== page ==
On April 12th and 13th, leaders from legal education and the legal profession from across the country gathered at FIU College of Law for a Summit on the Future of Legal Education and Entry to the Profession. The Summit was organized by FIU Law Professor, Scott Norberg, in collaboration with the FIU Law Review and co-sponsored by The Law School Admission Council (“LSAC”). In a series of eight panels over the two days, the participants discussed how to best align law school admissions, legal education, and bar admission requirements with the practice of law, which is undergoing tremendous changes as a result of advances in technology, globalization, and other economic pressures.
The Summit began with a panel that set the tone for the next two days. Attendees were treated to perspectives from the heads of the six key legal education organizations. The leaders of the American Bar Association (“ABA”) Section of Legal Education, Association of American Law Schools (“AALS”), National Conference of Bar Examiners (“NCBE”), National Association for Law Placement (“NALP”), LSAC, and AccessLex Institute discussed the state of legal education, how it has changed over time, and the impact it will have on the future of the legal profession and legal professionals. Barry Currier, the Managing Director of the ABA Section of Legal Education stated, “I think that when the history of the world is written, America will be remembered for the rule of law, and I think that law schools have played a more central role in the rule of law as it has evolved in this country than maybe we even understand.”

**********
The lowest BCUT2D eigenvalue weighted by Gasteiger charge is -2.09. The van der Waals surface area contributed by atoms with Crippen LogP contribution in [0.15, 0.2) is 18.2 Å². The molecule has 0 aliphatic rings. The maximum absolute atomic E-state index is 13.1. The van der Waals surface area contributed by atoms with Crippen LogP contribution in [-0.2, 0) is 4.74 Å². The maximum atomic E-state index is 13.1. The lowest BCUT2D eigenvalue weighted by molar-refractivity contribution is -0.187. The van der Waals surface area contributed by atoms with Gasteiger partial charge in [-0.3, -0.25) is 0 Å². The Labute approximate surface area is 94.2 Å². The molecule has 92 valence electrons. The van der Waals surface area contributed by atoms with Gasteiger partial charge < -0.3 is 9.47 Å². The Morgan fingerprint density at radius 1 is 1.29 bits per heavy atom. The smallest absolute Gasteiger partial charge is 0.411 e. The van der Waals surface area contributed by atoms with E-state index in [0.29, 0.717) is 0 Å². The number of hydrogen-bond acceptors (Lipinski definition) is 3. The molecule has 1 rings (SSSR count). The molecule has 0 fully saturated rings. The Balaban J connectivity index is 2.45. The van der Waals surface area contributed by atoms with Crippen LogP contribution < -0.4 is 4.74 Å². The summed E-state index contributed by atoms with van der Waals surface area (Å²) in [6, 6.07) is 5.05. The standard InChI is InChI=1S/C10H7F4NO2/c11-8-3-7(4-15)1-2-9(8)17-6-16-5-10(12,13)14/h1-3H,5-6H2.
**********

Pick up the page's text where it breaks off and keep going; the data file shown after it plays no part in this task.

NALP Executive Director James Leipold mentioned that the growing interest in law school after six years of significantly declining applications presents a “perilous moment.” He warned law schools not to give into the temptation of bringing in larger classes because the number of law jobs available does not parallel this growing interest, a topic that the second panel discussed in depth. “As a law student, I felt very fortunate to have the opportunity to learn directly from the leaders of legal education about the solutions and changes that are in the works to address the challenges that law schools are facing” said 2L Nathalie De Almagro. “The panel discussions were truly “worlds ahead” and challenged every stakeholder in legal education to do their part, be it big or small, to ensure that law schools do right by their students and community at large.”
The second group of speakers focused their discussions on how legal education can help meet the needs of society and the market itself. Professor Scott Norberg, from Florida International University College of Law, highlighted the growing gap in law school graduates and available jobs in the legal market. According to Professor Norberg, “the number of ABA-accredited law school graduates has exceeded the number of entry-level, full-time, long-term bar pass required jobs by more than 30% in every year since 2001.” Fernando Garcia, General Counsel for Nissan Canada, discussed the opportunities available as in-house counsel and explained that these individuals need a deep understanding of business and that legal education should focus on developing “T-Shaped Lawyers;” lawyers with a strong grasp of the law but with a wide range of practical skills.